Think back to the launch of Blu-ray and HD DVD. It wasn't unusual for players to cost as much as £1,000. It was impossible to get a stand-alone player for less than £500. Now, though, Blu-ray players are rapidly decreasing in cost with each passing week. That's proven by the Toshiba BDX2100, which costs just £80 when bought online from Tesco.
Even though this player is cheap, we wanted to take a look and decide if it's worth the money. After all, £80 is still a fair amount of cash to spend on something that doesn't work. So let's get down to assessing this machine's skills.
This might be a budget player, but Toshiba has done a pretty decent job of styling it to look unique. The front panel looks different to everything else we've seen. Instead of being flat, Toshiba has incorporated some angles into the face of this player. We like that, and while the player isn't the most beautiful thing we've ever seen, it's still something you'd be happy to sling under your TV.
At the back, you'll find the traditional HDMI socket, along with Ethernet and composite video output, for those of you who don't want to enjoy HD from this player. To be fair, at this price, it's almost as cheap as a DVD player anyway. You could buy one of these for a second, non-HD TV and use it for DVDs.
At the front, under all that funky styling is a simple display, a disc tray and USB socket. There are a couple of buttons, like power and eject, which are quite handy if you're near the player and want to access basic functions.
With devices like DVD and, now, Blu-ray players, the evolution goes a little something like this. The first machines are built by Toshiba, generally of a very high quality and feel like they will last. These initial machines are expensive, and sell in small numbers. Then comes the move to more generic hardware, which leads to a reduction in quality, larger sales and lower prices. The Toshiba BDX2100 is a product of this second phase, and it shows.
While the initial splash screen looks quite pleasant, when you enter the menus you'll notice that the look is more clunky and ugly. The font used is a serif type and everything looks quite low-rent and budget. It's also apparent that less effort has gone into making error messages that respect the rules of the English language.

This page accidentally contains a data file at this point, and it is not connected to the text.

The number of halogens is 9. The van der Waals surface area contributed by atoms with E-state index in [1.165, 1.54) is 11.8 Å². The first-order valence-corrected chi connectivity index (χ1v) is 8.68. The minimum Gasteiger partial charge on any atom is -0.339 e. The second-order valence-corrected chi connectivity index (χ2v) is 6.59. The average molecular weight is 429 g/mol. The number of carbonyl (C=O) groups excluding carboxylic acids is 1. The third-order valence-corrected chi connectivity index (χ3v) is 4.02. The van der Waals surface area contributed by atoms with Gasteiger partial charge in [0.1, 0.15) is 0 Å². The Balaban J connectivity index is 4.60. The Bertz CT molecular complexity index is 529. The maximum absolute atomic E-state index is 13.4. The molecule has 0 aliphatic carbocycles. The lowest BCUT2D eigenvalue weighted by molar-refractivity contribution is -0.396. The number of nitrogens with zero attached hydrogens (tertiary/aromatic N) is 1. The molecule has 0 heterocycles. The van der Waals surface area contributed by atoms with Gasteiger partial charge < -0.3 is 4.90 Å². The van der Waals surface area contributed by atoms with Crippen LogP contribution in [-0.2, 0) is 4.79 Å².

That's not to say that this player isn't very usable, but compare the menu system on this Blu-ray player to one on a three-year-old HD DVD deck, and you'll be hugely disappointed by the new look and feel.
For a cheap player, we certainly have no problem with how the Toshiba performs. The configuration means you get plenty of options regarding picture modes. You can change the deep colour mode, which we like to see, and there are sharpening options as well as brightness and contrast settings -- which we don't like to see. We think a Blu-ray player should convey only the original video to your TV.
Test video from both Blu-ray and memory sticks looked vivid, colourful and detailed. District 9 came across well, but we think it might have been less intense in its colour reproduction than recent players we've reviewed from the likes of LG and Panasonic. Even so, this doesn't matter, because your TV will be able to compensate for this sort of thing and give you a picture that suits your eye.
Sound is, as you'd expect, as good as the speakers you connect it to. The player will output Dolby TrueHD and DTS HD Essential to your TV, but we strongly suggest you connect it to an AV system to get the original sound from Blu-ray discs.
We had hoped the Tosh would support MKVs, but we couldn't interest ours in anything of the sort. It would play MOV files in 1080p, and we got a Kung Fu Panada clip that was a direct transport stream rip to work. To compete with players from LG and Sony, however, the Tosh would have needed to provide support for MKV in the same way those players do.
By virtue of its budget moniker, the Tosh doesn't provide access to online services like Sony and Samsung players. So there's no LoveFilm access here, and you won't be able to catch up on BBC iPlayer shows. The question is whether you think it's worth spending an extra £40 or so to get a player that can access these services.
If you don't know what we're talking about, then the Tosh is likely to suit you well. If you have a yearning for online content and MKV playback, take a look at Sony's excellent BDP-S370, which does everything you could want and more.
Profile 2.0 is present, which allows you to access material to support your Blu-ray film. This does happen over the Internet, and it's every bit as painfully slow and awkward as it was when it was introduced. Never buy a player just because it promises profile 2.0 -- it's not worth the glossy sticker it's printed on.
There's no reason not to buy the Toshiba BDX2100. It's a decent machine that offers more than enough for most users. We think it's worth spending a little more to get the Sony, though, as it offers so much more for your money. But, if you're just after a simple Blu-ray player, you can't go wrong.
Edited by Emma Bayly